I’m going to be making a very special exception in this review. Normally I don’t like plug-in hybrids. What’s the point? Electric cars must be plugged-in of course, but it’s frankly a nuisance. Hybrids should have the advantage of self-charging. So why put up with the hassle of plugging them in too? Dunno.
But the Jaguar F-Pace 400e PHEV mates its 4-cylinder 2.0-litre petrol engine to a 105kW electric motor powered by a 17.1kWh lithium-ion battery pack mounted under the boot. The info you don’t care about is that as an EV the F-Pace can reach up to 87mph and travel 33 miles (before you need half an hour to charge the battery back up to 80% again. I mean why even? Well there’s a quoted, and completely unrealistic, mpg figure of 130, though emissions are pleasingly slight at just 49g/km.
Here’s the stuff that’s cool. A combined total of 404bhp and 640Nm of torque from just 1500rpm. There’s a top speed of 149mph available and the 0-60mph time is accomplished in a staggering 5.0 seconds. That was the reserve of range-topping ‘Super-SUVs’ not so long ago, and hot hatches still only dream of those sorts of times.
The F-Pace does have a hot sibling in the form of an SVR that is shockingly powerful. But it will put you in a dilemma about whether you want to pay a premium of over £20k compared to 400e’s £56k entry point to slash 1.2 seconds off that acceleration time with an SVR, and kill a forest along the way.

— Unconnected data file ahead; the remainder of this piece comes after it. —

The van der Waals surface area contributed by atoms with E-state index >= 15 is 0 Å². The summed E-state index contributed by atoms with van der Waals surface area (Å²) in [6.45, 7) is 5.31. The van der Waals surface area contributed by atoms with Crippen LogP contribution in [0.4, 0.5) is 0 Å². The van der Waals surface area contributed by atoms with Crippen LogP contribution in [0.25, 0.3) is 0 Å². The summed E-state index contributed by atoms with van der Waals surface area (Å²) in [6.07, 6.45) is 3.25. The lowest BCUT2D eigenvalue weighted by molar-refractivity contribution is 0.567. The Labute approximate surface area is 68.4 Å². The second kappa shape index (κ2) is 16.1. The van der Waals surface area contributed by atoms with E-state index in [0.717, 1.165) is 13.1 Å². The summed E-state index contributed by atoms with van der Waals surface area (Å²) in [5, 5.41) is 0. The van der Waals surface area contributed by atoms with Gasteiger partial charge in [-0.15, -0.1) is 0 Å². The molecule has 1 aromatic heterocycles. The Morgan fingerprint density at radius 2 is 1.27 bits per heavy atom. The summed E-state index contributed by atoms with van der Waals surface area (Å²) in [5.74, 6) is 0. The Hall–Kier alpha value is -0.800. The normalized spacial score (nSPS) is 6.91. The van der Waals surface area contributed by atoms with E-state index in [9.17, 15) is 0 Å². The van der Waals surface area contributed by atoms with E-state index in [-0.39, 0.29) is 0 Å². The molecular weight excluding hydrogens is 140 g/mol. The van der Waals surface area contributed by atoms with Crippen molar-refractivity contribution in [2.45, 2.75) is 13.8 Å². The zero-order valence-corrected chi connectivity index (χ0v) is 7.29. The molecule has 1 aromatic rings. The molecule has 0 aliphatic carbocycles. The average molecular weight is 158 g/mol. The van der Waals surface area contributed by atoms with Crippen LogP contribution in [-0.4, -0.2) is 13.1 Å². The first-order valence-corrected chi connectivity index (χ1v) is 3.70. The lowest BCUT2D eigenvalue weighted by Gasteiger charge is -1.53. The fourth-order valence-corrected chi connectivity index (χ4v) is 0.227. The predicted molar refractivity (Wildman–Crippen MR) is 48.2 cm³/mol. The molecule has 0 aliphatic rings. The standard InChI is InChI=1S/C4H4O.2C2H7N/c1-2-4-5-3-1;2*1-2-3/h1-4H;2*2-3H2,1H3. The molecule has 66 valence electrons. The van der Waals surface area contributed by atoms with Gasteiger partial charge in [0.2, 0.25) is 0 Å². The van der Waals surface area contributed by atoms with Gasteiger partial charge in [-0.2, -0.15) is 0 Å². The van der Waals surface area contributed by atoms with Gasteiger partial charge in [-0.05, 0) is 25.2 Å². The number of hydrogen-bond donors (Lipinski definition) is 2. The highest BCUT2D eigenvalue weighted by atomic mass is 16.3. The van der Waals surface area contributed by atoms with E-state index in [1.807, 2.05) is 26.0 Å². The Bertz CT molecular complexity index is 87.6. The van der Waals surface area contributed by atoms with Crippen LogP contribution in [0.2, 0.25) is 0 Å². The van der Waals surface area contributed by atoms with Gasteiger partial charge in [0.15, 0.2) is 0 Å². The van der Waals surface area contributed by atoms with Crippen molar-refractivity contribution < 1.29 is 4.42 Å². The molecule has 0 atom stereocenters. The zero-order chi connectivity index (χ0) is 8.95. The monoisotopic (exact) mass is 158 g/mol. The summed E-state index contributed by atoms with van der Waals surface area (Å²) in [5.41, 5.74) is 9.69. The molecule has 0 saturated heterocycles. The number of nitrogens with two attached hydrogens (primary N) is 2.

Normally, whatever the on-paper stats, driving a PHEV feels a little lacklustre, and almost as if something’s missing, and that soon sorts your dilemma. However with the F-Pace 400e, things are different. There’s a real split personality scenario here. Yes, the F-Pace remains the family-friendly luxury Jag SUV, now with updated bumpers and grille, vastly improved interior infotainment with however, in the case of this PHEV, slightly reduced luggage space due to a raised and oddly sloping floor, compromised by the battery-pack.
But switch it up into Sports mode, and things get rather extraordinary. The steering weightens, the ride firms up and the throttle becomes highly excitable. That’s not all, an artificial engine note awakens, and even as you’re aware it’s simulated, you’re still totally taken in by the sincere growl and arching roar that accompanies… well, quite frankly, thundering performance.
At this point, there’s usually a sentence qualifying that statement with a warning not to confuse this with a hard-core ‘Super-SUV’, but I’ll dispense with that here, because this F-Pace goes from posh school-run mummy to sportscar-hunting beast at the click of a button. Admittedly the ride is committed to comfort, and understeer is still prevalent if you push things, but it’ll devour motorways and acquit itself with grace and guile on the back roads. It’s actually quite brilliant.
But the real dilemma is not should you forgo the SVR for this – that’s a monster under threat of extinction, if you’re able, I’d implore you to acquire one and enjoy it while you can. The question pertinent to this car, is whether it’s the pick of the rest of the range with this eco-aware drivetrain combination. Fret not, the answer is immediately forthcoming: yes it is.